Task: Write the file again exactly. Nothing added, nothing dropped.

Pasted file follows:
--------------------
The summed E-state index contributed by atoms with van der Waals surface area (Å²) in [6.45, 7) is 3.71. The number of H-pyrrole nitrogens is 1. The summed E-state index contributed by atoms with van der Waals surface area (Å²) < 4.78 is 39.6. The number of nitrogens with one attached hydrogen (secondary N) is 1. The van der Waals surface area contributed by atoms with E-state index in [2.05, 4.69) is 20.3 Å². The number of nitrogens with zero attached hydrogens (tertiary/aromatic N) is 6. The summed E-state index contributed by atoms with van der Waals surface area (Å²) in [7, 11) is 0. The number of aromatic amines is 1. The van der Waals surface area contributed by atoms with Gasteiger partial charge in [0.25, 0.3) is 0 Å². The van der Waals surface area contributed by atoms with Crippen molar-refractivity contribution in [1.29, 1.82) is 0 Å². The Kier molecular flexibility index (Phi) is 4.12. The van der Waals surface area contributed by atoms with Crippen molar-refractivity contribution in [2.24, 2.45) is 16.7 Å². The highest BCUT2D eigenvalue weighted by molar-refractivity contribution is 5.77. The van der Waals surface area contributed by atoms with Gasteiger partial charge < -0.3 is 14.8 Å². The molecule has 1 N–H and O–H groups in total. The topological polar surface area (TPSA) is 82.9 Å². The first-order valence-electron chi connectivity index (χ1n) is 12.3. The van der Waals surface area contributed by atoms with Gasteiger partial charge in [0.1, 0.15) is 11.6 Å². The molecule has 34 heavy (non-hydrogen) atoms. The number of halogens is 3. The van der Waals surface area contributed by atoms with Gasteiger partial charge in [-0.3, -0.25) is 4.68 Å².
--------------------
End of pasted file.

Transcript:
The summed E-state index contributed by atoms with van der Waals surface area (Å²) in [6.45, 7) is 3.71. The number of H-pyrrole nitrogens is 1. The summed E-state index contributed by atoms with van der Waals surface area (Å²) < 4.78 is 39.6. The number of nitrogens with one attached hydrogen (secondary N) is 1. The van der Waals surface area contributed by atoms with E-state index in [2.05, 4.69) is 20.3 Å². The number of nitrogens with zero attached hydrogens (tertiary/aromatic N) is 6. The summed E-state index contributed by atoms with van der Waals surface area (Å²) in [7, 11) is 0. The number of aromatic amines is 1. The van der Waals surface area contributed by atoms with Gasteiger partial charge in [0.25, 0.3) is 0 Å². The van der Waals surface area contributed by atoms with Crippen molar-refractivity contribution in [1.29, 1.82) is 0 Å². The Kier molecular flexibility index (Phi) is 4.12. The van der Waals surface area contributed by atoms with Crippen molar-refractivity contribution in [2.24, 2.45) is 16.7 Å². The highest BCUT2D eigenvalue weighted by molar-refractivity contribution is 5.77. The van der Waals surface area contributed by atoms with Gasteiger partial charge < -0.3 is 14.8 Å². The molecule has 1 N–H and O–H groups in total. The topological polar surface area (TPSA) is 82.9 Å². The first-order valence-electron chi connectivity index (χ1n) is 12.3. The van der Waals surface area contributed by atoms with Gasteiger partial charge in [0.1, 0.15) is 11.6 Å². The molecule has 34 heavy (non-hydrogen) atoms. The number of halogens is 3. The van der Waals surface area contributed by atoms with Gasteiger partial charge in [-0.3, -0.25) is 4.68 Å².